It has been more than 50 years since President John F. Kennedy introduced the Equal Pay Act of 1963. The hope of the act was to put an end to the wage gap that existed between men and women at the time; however, as of 2013, women still make 78 cents to every dollar that men make on average, according to the American Association of University Women.
As the problem persists, local governments have started tackling the issue themselves. To combat the injustice, Nevada’s Senate Committee on Judiciary passed SB 167 in March, which creates greater legal boundaries for employers to limit various forms of discrimination against women. According to nevadaappeal.com, “the proposal will empower the Nevada Equal Rights Commission to levy fines up to $10,000 and strengthen protections against discriminatory employment practices,” among other actions.
While the bill could potentially empower women in the state of Nevada to address underlying discrimination, it is important to recognize that wage inequality is a complex issue that cannot be narrowed to one factor. Some argue that the wage gap can partially be attributed to women avoiding salary negotiations. In fact, surveys from Carnegie Mellon University indicate that women are 2 1/2 times more likely to feel apprehension about negotiating. Furthermore, 20 percent of survey participants (22 million adult women) said they never negotiate at all despite feeling that it might be necessary.
There may not be one easy answer to addressing the wage gap, but as a university community, it is critical that we do our part in fighting inequality ourselves. Salary negotiations can be daunting, meaning we need to help our peers gain the skills and confidence to earn the wages they deserve.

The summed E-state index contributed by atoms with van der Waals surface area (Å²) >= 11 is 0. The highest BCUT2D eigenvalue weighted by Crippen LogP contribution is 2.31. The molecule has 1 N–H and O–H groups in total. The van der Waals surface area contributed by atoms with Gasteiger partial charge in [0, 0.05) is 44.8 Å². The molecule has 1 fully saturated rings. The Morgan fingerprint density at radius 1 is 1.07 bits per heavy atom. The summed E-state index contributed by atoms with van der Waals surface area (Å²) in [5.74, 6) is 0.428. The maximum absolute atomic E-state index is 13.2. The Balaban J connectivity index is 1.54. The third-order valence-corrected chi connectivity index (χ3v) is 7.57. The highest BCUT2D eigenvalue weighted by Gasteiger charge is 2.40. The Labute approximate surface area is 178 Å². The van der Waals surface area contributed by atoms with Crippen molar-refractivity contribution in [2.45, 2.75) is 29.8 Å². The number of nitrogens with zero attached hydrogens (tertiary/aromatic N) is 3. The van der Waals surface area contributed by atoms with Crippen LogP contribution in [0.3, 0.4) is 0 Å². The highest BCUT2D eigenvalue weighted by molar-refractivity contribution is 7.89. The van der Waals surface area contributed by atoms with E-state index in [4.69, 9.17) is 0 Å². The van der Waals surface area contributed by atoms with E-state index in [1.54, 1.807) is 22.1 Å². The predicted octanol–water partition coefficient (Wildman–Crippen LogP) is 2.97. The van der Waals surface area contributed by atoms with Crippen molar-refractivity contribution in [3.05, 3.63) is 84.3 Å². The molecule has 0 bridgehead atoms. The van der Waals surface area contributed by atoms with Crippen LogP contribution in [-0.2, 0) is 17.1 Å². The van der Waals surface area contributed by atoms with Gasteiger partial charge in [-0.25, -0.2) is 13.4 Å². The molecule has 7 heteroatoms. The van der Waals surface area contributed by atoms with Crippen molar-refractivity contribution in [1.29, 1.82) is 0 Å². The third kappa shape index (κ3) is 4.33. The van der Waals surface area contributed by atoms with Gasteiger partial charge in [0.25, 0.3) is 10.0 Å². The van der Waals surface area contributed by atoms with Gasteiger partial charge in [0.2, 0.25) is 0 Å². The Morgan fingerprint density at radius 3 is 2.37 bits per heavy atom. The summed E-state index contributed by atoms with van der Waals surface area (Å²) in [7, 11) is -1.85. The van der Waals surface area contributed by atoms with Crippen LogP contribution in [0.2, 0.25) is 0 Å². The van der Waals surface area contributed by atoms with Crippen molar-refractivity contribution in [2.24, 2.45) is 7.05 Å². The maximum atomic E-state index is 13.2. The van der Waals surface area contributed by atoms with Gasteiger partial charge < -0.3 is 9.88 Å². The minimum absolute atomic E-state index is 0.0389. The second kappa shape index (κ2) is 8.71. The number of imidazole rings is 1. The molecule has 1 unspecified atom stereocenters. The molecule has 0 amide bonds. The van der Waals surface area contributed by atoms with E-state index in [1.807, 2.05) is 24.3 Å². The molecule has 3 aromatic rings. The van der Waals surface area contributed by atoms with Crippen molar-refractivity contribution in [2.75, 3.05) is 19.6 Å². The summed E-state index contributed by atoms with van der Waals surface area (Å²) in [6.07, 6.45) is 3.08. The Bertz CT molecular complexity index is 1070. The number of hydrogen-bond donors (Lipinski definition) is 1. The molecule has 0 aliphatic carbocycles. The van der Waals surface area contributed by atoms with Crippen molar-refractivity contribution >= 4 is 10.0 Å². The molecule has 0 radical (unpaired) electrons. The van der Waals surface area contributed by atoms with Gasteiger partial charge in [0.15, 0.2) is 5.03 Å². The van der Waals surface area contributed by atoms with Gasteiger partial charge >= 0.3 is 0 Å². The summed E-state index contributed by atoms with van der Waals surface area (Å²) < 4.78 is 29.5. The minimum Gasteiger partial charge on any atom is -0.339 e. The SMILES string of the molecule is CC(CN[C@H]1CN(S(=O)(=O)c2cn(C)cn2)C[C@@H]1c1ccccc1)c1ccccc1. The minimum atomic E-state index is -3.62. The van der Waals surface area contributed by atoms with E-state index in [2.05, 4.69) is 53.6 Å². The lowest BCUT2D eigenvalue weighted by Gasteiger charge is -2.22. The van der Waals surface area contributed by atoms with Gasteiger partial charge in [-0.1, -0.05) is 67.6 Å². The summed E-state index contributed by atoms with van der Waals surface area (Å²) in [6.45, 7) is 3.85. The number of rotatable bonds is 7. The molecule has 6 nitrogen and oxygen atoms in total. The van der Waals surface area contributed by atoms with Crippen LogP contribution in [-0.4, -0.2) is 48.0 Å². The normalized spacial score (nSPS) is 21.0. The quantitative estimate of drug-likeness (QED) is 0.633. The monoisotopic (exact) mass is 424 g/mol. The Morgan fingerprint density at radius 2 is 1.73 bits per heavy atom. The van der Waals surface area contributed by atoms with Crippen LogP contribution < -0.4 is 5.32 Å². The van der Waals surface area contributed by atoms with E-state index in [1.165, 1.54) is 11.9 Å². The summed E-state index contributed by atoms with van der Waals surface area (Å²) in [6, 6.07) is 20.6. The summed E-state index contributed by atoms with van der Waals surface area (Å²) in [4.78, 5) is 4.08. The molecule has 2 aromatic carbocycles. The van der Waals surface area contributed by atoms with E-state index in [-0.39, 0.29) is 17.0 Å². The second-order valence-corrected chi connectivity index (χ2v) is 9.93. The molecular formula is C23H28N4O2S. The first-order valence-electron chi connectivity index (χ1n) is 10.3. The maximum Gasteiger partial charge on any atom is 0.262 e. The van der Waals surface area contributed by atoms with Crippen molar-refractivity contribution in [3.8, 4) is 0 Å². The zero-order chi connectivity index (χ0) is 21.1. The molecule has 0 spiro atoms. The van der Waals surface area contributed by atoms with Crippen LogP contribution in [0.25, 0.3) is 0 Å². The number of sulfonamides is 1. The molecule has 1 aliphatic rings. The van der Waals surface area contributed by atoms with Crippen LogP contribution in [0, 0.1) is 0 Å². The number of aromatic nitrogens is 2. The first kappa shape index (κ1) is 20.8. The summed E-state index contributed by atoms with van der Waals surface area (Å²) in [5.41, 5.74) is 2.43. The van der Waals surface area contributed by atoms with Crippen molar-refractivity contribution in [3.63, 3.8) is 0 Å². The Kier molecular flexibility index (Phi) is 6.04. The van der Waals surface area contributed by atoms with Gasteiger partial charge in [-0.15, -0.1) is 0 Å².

Women entering the workforce need to understand the worth of their skillsets and must enter salary negotiations confident of their value to their employer. Moreover, women must also understand the right questions to ask of their employers when entering a career. Nevada’s SB 167 prohibits employers from punishing individuals who ask about wages; consequently, women have a right to know if they are experiencing discrimination and should feel confident in talking about it.
Some colleges at the university have career and internship advisors, focused on providing advice to students and giving them the opportunity to ask appropriate questions about finding and starting a career; salary negotiation is an important tool in this process. While these positions have been valuable in their respective colleges, the university could benefit from expanding this type of service across all parts of campus. Granted, it may be an extraordinary undertaking to employ such a position in each college, but it should be a long-term goal.
In the short term, the Career Studio should consider holding negotiation workshops at least one to two times throughout the school year. The Career Studio provides an excellent service in helping students get jobs, but it could also benefit students to know how to negotiate once they’ve landed that dream career.
Finally, there are a number of clubs on campus that already do provide negotiation workshops, and sometimes, it is as simple as reaching out and finding them. If you are a student that intends to start your career in the next year or two, pay attention to professional clubs on campus to see if they will be holding a workshop aimed at negotiation.
Our university has already taken strides toward empowering women, including the Women in Science and Engineering community, as well as clubs that focus on female empowerment. However, faculty and students could be doing more to catalyze women’s growth in the professional world. With the legislature currently making progress on the wage gap, now is the time to do everything we can on campus to fight it as well.
Closing the wage gap may be possible, but we’ll never know unless we take the first steps toward building confidence at a university level.
The Nevada Sagebrush Editorial Staff can be reached at email@example.com and on Twitter @TheSagebrush.